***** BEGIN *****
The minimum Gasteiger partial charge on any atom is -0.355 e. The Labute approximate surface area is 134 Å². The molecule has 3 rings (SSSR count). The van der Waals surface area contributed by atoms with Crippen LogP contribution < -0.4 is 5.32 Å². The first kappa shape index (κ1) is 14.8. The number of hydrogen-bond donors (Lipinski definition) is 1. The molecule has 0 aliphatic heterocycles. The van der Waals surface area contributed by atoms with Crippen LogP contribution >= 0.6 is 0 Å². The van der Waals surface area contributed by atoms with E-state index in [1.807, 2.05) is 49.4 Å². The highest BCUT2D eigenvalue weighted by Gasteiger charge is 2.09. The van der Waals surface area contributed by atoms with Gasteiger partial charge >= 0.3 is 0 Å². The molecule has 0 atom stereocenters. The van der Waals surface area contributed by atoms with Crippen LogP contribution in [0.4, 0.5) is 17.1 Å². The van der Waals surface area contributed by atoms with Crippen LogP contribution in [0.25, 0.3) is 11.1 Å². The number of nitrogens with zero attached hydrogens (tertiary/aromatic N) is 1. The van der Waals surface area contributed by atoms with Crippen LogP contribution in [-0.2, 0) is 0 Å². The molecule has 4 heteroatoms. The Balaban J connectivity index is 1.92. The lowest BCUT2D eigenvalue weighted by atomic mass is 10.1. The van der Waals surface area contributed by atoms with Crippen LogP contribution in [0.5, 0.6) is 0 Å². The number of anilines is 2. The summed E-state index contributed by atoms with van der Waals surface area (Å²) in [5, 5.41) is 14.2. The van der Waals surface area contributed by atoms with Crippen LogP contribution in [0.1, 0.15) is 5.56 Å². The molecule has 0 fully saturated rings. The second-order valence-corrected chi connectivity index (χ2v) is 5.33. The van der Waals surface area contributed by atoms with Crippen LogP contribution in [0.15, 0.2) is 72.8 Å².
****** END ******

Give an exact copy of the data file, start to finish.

The minimum Gasteiger partial charge on any atom is -0.355 e. The Labute approximate surface area is 134 Å². The molecule has 3 rings (SSSR count). The van der Waals surface area contributed by atoms with Crippen LogP contribution < -0.4 is 5.32 Å². The first kappa shape index (κ1) is 14.8. The number of hydrogen-bond donors (Lipinski definition) is 1. The molecule has 0 aliphatic heterocycles. The van der Waals surface area contributed by atoms with Crippen LogP contribution >= 0.6 is 0 Å². The van der Waals surface area contributed by atoms with E-state index in [1.807, 2.05) is 49.4 Å². The highest BCUT2D eigenvalue weighted by Gasteiger charge is 2.09. The van der Waals surface area contributed by atoms with Gasteiger partial charge >= 0.3 is 0 Å². The molecule has 0 atom stereocenters. The van der Waals surface area contributed by atoms with Crippen LogP contribution in [0.4, 0.5) is 17.1 Å². The van der Waals surface area contributed by atoms with Crippen LogP contribution in [0.25, 0.3) is 11.1 Å². The number of nitrogens with zero attached hydrogens (tertiary/aromatic N) is 1. The van der Waals surface area contributed by atoms with Crippen LogP contribution in [-0.2, 0) is 0 Å². The molecule has 4 heteroatoms. The Balaban J connectivity index is 1.92. The lowest BCUT2D eigenvalue weighted by atomic mass is 10.1. The van der Waals surface area contributed by atoms with Crippen LogP contribution in [0.5, 0.6) is 0 Å². The number of anilines is 2. The summed E-state index contributed by atoms with van der Waals surface area (Å²) in [5, 5.41) is 14.2. The van der Waals surface area contributed by atoms with Crippen LogP contribution in [0.1, 0.15) is 5.56 Å². The molecule has 0 fully saturated rings. The second-order valence-corrected chi connectivity index (χ2v) is 5.33. The van der Waals surface area contributed by atoms with Crippen LogP contribution in [0.15, 0.2) is 72.8 Å².